Cricket: Ladies aim for Lord's

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THAT Sir Colin Cowdrey was able to place the eight runners for the fifth women's World Cup under starter's orders at The Oval yesterday was almost as worthy a feat as keeping the peace on the International Cricket Council. Still, with no major sponsorship or prize-money in the offing, the aroma of unpolluted sport wafting in from the stalls was highly seductive.

Until the Foundation for Sport and the Arts approved a grant of pounds 90,000 two days before deadline last October, the entire enterprise was on the brink of collapse. Rory Bremner, Eton College and Fiesta Marquees of Wokingham also helped bridge the shortfall. So, starting next Tuesday, venues as diverse as Warrington Sports Club and Charterhouse School will host a 60-over round-robin, culminating in a Lord's final on 1 August.

As the players assembled beneath the gasholders, discerning between the haves and have-nots was none too difficult. The Australians, winners of the last three World Cups, looked sleek in their natty tracksuits and wraparound shades, professional down to the last sponsor's logo. The Indians wore saris, the Dutch modest midis, the West Indians prim skirts.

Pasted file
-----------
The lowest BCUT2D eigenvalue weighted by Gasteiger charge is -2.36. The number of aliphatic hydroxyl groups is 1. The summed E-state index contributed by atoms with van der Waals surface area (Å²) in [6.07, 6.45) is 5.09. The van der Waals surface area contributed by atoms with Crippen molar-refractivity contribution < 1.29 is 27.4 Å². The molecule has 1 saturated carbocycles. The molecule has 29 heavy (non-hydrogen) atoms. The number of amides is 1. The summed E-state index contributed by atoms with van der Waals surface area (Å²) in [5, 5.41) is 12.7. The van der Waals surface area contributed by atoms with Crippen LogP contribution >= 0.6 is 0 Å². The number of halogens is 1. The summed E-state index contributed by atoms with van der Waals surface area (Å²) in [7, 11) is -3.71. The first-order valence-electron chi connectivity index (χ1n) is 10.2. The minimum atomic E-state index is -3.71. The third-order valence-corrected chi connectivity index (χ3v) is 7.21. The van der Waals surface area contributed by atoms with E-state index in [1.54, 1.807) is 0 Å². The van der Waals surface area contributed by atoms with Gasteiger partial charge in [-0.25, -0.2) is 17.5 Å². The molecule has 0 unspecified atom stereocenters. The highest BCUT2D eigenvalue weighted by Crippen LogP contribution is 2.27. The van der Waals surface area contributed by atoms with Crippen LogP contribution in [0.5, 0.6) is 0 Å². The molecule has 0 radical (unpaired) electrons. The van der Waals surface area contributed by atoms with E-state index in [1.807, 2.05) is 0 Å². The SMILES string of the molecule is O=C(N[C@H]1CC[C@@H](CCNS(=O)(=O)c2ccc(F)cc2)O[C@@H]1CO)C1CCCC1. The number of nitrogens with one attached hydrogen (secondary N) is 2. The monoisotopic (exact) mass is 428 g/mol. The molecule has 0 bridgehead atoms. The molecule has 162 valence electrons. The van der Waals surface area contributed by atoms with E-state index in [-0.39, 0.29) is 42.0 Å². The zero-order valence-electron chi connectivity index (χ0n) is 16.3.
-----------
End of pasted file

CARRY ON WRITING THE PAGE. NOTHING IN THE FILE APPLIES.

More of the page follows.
The first representative side from the Caribbean to participate in the tournament, the West Indians are actually drawn from three islands, Trinidad, Jamaica and St Lucia. Having entered, a little self-consciously, as the Caribbean Federation, the authorities subsequently claimed a wider responsibility. 'We've got quite a few fast bowlers,' revealed their coach, Theo Cuffy, somewhat needlessly.

Net practice before the opening ceremony brought proof that some of the less genteel realities of the men's game are beginning to sully the feminine version. Having recently been struck in the mouth, one wary Danish player was wearing a helmet. Lyn Larsen, the Australian captain, admitted that she, too, had packed some protective headgear, albeit solely for use in the nets. As an omen for England's prospects, it was not propitious.